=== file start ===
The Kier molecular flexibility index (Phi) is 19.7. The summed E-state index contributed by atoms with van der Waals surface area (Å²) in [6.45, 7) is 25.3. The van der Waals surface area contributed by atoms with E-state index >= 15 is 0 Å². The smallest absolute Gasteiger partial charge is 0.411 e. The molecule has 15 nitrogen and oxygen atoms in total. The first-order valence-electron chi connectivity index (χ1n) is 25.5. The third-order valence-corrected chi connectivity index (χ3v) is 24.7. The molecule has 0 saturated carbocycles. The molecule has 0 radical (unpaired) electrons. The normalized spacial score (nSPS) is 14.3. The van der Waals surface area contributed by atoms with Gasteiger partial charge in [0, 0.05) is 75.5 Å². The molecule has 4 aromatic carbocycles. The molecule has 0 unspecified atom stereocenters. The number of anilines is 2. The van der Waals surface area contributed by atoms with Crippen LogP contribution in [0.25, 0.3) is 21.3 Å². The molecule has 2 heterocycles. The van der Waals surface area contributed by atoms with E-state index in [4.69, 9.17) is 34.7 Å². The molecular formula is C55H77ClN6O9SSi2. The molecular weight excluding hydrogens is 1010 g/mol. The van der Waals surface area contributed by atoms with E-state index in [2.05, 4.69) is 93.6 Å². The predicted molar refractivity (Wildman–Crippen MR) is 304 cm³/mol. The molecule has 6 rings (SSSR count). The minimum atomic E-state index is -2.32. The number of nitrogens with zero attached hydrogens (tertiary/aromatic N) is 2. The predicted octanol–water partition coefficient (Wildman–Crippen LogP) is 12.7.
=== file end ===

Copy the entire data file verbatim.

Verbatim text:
The Kier molecular flexibility index (Phi) is 19.7. The summed E-state index contributed by atoms with van der Waals surface area (Å²) in [6.45, 7) is 25.3. The van der Waals surface area contributed by atoms with E-state index >= 15 is 0 Å². The smallest absolute Gasteiger partial charge is 0.411 e. The molecule has 15 nitrogen and oxygen atoms in total. The first-order valence-electron chi connectivity index (χ1n) is 25.5. The third-order valence-corrected chi connectivity index (χ3v) is 24.7. The molecule has 0 saturated carbocycles. The molecule has 0 radical (unpaired) electrons. The normalized spacial score (nSPS) is 14.3. The van der Waals surface area contributed by atoms with Gasteiger partial charge in [0, 0.05) is 75.5 Å². The molecule has 4 aromatic carbocycles. The molecule has 0 unspecified atom stereocenters. The number of anilines is 2. The van der Waals surface area contributed by atoms with Crippen LogP contribution in [0.25, 0.3) is 21.3 Å². The molecule has 2 heterocycles. The van der Waals surface area contributed by atoms with E-state index in [4.69, 9.17) is 34.7 Å². The molecular formula is C55H77ClN6O9SSi2. The molecular weight excluding hydrogens is 1010 g/mol. The van der Waals surface area contributed by atoms with E-state index in [2.05, 4.69) is 93.6 Å². The predicted molar refractivity (Wildman–Crippen MR) is 304 cm³/mol. The molecule has 6 rings (SSSR count). The minimum atomic E-state index is -2.32. The number of nitrogens with zero attached hydrogens (tertiary/aromatic N) is 2. The predicted octanol–water partition coefficient (Wildman–Crippen LogP) is 12.7.